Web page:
Compulsory National Service / by kevin murray

In the United States today, there are no requirements for compulsory national or military service from our citizens.  We are fortunate to have enough volunteers to serve in our armed forces so that there isn't a need to compel citizens to sign up for either national or military service.  Some people would consider compulsory national service to be a form of involuntary servitude, but that certainly wasn't the viewpoint during the foundation of our country in which in colonial times, it was common for states to require compulsory militia service for all free males, so as to have sufficient forces and arms to repel invasions, insurrections, and to uphold the law as required.  Militias were necessary in order to protect one's home and homeland, and the responsibility to do so, was a basic requirement of free citizens within our country, everywhere.


You can make a strong argument in which there is a lot to be said for all citizens being compelled for a mandatory period of time to serve their country via the military or the national service, so as to understand that freedom is never free, that sacrifice and teamwork are part of our national character and part of being an American citizen; that citizenship in America isn't necessarily a birthright, but something that entails duties and responsibilities to our fellow citizens and our country. Instead, we have a country in which to a large extent, our armed services are made up of peoples that are from below average national median income areas, rural areas with few opportunities, and also those trying to escape from the our generally poor economy especially for those that are not higher education qualified people.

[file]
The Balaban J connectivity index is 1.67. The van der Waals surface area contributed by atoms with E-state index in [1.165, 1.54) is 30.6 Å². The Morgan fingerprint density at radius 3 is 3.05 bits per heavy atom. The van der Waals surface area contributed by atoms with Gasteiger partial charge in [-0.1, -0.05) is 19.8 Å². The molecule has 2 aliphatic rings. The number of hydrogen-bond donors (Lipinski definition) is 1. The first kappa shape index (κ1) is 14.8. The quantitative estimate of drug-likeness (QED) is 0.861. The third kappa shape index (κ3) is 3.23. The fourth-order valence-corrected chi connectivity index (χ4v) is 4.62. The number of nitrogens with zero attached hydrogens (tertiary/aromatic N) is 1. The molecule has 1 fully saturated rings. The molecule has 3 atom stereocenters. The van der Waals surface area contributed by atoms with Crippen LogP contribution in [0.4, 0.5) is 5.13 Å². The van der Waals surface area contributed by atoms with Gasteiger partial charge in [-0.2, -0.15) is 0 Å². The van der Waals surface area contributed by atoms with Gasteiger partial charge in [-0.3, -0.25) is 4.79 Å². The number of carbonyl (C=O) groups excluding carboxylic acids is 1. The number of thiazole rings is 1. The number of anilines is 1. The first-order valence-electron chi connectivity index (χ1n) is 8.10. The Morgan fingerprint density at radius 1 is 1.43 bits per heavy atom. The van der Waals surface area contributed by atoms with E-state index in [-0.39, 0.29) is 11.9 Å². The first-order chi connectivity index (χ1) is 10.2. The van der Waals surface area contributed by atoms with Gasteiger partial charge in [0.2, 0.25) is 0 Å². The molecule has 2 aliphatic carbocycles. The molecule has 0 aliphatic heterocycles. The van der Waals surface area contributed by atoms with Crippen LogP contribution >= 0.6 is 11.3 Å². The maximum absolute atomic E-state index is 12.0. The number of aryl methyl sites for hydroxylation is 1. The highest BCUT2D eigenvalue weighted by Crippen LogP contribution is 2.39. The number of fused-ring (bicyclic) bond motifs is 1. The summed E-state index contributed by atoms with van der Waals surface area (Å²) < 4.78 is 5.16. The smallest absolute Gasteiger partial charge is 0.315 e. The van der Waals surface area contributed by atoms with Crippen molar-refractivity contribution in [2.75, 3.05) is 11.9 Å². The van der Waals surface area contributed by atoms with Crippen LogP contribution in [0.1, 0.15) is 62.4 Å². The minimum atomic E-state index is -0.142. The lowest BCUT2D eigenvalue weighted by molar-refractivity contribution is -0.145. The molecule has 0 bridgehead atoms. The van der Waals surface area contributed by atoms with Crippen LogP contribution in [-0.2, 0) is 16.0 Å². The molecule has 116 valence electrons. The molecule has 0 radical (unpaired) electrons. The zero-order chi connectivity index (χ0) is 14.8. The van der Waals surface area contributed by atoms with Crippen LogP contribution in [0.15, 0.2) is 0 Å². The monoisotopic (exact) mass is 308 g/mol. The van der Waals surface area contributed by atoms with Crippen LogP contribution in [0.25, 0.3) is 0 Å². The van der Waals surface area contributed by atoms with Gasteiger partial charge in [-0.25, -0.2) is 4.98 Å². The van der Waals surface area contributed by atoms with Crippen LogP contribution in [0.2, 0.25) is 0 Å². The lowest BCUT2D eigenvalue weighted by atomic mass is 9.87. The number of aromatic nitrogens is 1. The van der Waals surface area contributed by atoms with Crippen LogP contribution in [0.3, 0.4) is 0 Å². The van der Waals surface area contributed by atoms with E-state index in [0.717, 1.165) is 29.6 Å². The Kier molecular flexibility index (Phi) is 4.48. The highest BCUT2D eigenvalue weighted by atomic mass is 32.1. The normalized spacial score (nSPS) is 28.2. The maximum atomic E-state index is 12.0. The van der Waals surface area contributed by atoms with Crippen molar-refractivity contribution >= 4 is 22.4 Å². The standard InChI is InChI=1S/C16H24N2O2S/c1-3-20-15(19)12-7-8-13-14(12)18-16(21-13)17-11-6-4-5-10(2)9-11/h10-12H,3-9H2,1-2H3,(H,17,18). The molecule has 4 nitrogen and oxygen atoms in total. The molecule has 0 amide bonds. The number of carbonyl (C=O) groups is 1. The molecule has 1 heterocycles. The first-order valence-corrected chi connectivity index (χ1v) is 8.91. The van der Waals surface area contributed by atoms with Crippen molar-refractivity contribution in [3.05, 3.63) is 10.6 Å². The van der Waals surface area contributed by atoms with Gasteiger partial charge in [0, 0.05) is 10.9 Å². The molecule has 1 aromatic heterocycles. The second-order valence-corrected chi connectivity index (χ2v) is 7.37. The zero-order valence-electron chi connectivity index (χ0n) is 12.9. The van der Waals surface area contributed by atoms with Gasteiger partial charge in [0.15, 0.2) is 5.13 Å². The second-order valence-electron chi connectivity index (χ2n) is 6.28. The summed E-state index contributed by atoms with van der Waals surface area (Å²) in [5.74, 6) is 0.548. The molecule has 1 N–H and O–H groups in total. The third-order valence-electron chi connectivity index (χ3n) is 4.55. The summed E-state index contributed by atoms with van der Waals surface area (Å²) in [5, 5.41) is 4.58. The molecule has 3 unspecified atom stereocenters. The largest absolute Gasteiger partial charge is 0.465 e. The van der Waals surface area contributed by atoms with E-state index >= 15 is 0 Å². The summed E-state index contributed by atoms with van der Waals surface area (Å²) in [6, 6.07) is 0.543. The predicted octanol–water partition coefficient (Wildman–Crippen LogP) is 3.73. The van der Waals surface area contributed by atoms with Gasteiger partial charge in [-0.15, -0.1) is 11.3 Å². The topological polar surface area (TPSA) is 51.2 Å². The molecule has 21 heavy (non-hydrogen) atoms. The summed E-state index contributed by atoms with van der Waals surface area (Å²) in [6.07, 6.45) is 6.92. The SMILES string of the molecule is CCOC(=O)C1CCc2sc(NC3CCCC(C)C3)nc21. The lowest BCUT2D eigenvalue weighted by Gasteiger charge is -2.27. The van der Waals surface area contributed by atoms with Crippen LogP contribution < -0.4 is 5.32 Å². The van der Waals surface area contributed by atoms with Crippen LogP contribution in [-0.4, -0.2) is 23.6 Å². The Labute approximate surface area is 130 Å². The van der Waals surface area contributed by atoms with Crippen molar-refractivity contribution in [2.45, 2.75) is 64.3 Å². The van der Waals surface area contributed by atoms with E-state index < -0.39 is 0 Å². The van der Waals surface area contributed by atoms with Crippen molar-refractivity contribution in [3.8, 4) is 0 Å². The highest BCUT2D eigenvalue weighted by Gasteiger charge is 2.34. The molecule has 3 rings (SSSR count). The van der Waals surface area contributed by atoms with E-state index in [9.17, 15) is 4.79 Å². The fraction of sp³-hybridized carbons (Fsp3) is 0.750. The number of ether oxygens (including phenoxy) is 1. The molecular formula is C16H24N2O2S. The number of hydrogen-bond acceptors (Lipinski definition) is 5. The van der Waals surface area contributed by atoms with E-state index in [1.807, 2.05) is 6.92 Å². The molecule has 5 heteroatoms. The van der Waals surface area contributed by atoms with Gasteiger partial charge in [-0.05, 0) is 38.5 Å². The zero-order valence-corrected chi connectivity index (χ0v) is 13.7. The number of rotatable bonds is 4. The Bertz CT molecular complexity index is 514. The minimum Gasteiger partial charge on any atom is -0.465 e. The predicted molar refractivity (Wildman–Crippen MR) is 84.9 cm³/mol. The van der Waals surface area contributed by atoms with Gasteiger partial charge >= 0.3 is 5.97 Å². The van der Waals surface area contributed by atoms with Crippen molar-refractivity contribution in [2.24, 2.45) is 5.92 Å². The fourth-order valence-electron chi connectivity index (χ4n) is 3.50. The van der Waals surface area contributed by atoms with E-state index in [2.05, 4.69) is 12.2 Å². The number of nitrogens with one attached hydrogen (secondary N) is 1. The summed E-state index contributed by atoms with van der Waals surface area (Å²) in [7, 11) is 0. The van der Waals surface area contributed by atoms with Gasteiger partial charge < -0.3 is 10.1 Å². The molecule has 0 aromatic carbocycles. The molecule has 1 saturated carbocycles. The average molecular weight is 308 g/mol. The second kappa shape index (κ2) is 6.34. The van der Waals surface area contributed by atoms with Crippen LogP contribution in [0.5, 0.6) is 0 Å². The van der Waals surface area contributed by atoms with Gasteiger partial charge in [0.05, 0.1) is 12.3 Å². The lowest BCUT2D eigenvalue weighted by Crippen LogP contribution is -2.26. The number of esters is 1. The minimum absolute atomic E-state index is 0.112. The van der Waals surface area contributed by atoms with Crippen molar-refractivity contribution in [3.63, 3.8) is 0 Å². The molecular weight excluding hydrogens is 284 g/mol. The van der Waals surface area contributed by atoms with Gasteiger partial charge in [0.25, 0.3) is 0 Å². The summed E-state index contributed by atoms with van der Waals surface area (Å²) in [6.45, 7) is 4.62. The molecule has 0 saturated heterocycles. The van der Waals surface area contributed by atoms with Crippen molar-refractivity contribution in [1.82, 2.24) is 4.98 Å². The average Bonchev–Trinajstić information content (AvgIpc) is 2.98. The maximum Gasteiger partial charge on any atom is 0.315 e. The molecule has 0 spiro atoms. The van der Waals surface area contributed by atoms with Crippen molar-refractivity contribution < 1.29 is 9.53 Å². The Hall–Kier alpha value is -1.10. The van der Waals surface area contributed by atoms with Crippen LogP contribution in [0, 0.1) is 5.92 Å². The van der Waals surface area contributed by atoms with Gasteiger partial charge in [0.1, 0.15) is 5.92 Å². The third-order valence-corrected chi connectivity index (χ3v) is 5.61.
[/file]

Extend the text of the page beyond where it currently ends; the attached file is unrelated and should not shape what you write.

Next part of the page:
The United States acts as the world's policeman, in which, perhaps, if all citizens were compelled to serve their country in some capacity, there might be more of a protest over our foreign adventures.  It is always far easier to support armed intervention overseas, knowing that you or your loved ones, won't ever be in harm's way.  If you do not have skin in the game, it's difficult to empathize with someone that does, despite the fact that that the cost of freedom is eternal vigilance.


I wish that we lived in a world in which we all got along, but the fact of the matter is that we don't.  In order to try to fulfill our dreams of a world in which we recognize that we are all in this thing together, all of us need to spend time engaged with other people, other countries, and other circumstances, so that we can better appreciate and not take for granted the greatness of our own country but also to know and to recognize that it is not so much that the people around the world are so different than us, but instead to acknowledge their similarities to us.


It is high time to acknowledge not only our responsibilities to ourselves, but also to our fellow citizens, and ultimately to the world.  The world is messed up, maybe because we are not involved in it as much as we should be.